His wife claimed that he called her shortly after the crash, but changed her testimony after meeting with the ABW (Pol. abbr. Internal Security Agency).
Joanna Krasowska-Deptuła, the widow of MP Leszek Deptuła of PSL who died in the Smolensk disaster on April 10, 2010, testified that her husband called her at the time of the crash. The woman did not answer the phone, and a message was left on her voice mail. This information was provided several hours after the Smolensk crash by the weekly "Wprost."
“Between 9 am and 9.30 am, a voice mail came on my phone, which registered the voice recording of my husband, who shouted: "Asia, Asia!" In the background, you could hear crackling, and actually the voice of my husband was in the background. We could hear the voices of people too, like the voices of the crowd. I did not recognize the words, it was the cry of the people. The recording lasted 2-3 seconds. The cracklings were short, sharp sounds. As if breaking the waffle or plastic, plus a sound like wind noise in the telephone handset,” testified Krasowska-Deptuła. She listened to this message only after she heard about the crash on television.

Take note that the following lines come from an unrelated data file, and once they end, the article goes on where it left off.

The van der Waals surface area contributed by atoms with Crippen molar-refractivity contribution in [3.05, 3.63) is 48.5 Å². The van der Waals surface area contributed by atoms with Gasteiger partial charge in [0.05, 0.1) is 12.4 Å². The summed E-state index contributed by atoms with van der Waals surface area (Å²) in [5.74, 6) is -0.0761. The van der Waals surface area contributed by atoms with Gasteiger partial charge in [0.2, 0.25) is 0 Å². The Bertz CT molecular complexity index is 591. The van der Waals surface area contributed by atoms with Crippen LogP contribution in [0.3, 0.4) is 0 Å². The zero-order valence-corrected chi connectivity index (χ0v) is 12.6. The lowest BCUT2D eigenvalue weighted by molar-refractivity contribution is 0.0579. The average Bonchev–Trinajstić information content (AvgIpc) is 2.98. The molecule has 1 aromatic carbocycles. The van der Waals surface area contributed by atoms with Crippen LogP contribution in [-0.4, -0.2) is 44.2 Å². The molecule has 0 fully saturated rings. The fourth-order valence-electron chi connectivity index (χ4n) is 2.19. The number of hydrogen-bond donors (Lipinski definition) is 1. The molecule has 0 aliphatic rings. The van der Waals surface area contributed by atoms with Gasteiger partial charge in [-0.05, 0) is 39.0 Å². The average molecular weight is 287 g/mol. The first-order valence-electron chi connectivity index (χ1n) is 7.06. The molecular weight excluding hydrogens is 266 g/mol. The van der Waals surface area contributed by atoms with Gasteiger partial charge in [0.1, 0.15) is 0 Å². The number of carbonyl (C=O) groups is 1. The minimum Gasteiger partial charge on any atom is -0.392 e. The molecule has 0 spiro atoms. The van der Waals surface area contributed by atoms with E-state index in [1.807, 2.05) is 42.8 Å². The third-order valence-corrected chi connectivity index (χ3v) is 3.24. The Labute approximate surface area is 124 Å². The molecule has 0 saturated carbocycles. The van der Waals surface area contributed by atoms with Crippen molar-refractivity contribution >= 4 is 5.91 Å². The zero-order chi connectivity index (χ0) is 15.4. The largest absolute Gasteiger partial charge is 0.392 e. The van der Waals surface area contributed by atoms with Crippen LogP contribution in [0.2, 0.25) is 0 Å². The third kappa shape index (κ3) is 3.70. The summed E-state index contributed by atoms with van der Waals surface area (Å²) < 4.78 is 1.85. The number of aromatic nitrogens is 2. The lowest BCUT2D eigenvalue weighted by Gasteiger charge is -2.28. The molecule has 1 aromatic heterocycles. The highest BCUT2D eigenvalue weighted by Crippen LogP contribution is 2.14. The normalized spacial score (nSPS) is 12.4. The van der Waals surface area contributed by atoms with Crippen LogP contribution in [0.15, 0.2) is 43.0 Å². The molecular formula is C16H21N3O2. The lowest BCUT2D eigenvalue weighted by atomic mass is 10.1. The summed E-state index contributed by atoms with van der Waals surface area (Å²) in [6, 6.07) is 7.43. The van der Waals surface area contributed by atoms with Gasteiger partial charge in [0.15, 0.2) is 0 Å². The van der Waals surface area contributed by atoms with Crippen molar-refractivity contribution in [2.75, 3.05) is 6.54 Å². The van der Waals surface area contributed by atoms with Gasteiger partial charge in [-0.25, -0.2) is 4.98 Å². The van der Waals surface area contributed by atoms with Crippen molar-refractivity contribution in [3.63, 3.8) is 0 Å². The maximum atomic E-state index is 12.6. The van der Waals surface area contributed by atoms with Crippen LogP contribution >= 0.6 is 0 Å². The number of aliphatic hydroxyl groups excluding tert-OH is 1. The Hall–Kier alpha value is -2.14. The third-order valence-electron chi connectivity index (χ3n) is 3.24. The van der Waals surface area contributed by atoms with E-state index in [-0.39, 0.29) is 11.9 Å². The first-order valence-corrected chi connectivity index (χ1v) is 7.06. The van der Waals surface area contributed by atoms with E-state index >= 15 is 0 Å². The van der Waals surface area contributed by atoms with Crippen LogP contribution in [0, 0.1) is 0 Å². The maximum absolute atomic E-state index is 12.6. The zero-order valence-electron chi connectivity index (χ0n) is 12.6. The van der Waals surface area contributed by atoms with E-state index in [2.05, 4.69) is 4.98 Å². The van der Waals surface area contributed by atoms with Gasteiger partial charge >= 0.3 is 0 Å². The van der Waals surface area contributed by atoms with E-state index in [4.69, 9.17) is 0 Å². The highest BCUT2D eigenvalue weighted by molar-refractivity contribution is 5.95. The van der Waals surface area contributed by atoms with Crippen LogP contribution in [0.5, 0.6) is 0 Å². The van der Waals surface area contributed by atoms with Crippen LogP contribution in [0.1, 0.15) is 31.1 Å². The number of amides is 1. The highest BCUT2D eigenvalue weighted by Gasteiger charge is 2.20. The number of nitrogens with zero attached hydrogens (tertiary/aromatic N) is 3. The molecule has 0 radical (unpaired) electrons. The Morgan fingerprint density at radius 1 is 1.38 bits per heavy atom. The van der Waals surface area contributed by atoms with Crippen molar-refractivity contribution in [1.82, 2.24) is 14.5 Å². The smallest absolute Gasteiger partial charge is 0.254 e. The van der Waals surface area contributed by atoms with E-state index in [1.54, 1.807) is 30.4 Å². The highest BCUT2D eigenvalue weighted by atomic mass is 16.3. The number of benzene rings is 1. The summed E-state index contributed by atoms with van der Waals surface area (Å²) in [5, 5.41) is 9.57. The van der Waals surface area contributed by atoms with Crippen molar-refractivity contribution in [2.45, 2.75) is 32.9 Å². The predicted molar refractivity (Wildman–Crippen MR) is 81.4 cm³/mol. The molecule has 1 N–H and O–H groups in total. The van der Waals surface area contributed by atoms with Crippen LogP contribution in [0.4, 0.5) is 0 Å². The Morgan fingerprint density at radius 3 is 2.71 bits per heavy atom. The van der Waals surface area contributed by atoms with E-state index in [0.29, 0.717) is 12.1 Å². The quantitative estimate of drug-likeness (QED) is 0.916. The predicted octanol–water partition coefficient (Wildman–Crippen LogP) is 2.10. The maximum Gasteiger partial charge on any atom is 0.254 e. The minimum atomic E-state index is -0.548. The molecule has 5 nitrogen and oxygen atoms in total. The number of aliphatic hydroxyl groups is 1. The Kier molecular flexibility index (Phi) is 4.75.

Then the recording was erased. A day later, the woman informed the Internal Security Agency about all of it and asked them to find the recording and examine it. Shortly thereafter, Andrew Rzepa, a spokesman of the Chief Military Prosecutors' Office, said that the recording came from the Polish territory. Subsequently the woman changed her testimony.
The problem is that the families of the victims have not been given any proper evidence from the autopsy and medical reports as to the cause of death of their loved ones. They neither know the precise time when their loved ones were killed, nor the reasons, or causes of their death, even though six years have passed from this tragedy.
The issues related to mobile phones was first raised by the parliamentary committee chaired by Antoni Macierewicz. [Read more here] Thus far, no answers have been provided beyond the information that at least 19 cell phones were active at the time of the crash, as disclosed by the Military Prosecutors’ Office.
From the Editor's Desk: A real-life political thriller about an American financier in the Wild East of Russia, the murder of his principled young tax attorney, and his dangerous mission to expose the Kremlin’s corruption.
In 2007, a group of law enforcement officers raided Browder’s offices in Moscow and stole $230 million of taxes that his fund’s companies had paid to the Russian government. Browder’s attorney Sergei Magnitsky investigated the incident and uncovered a sprawling criminal enterprise. A month after Sergei testified against the officials involved, he was arrested and thrown into pre-trial detention, where he was tortured for a year. On November 16, 2009, he was led to an isolation chamber, handcuffed to a bedrail, and beaten to death by eight guards in full riot gear.
From the Editor's Desk: A chilling and unflinching portrait of one of the most fearsome figures in world politics.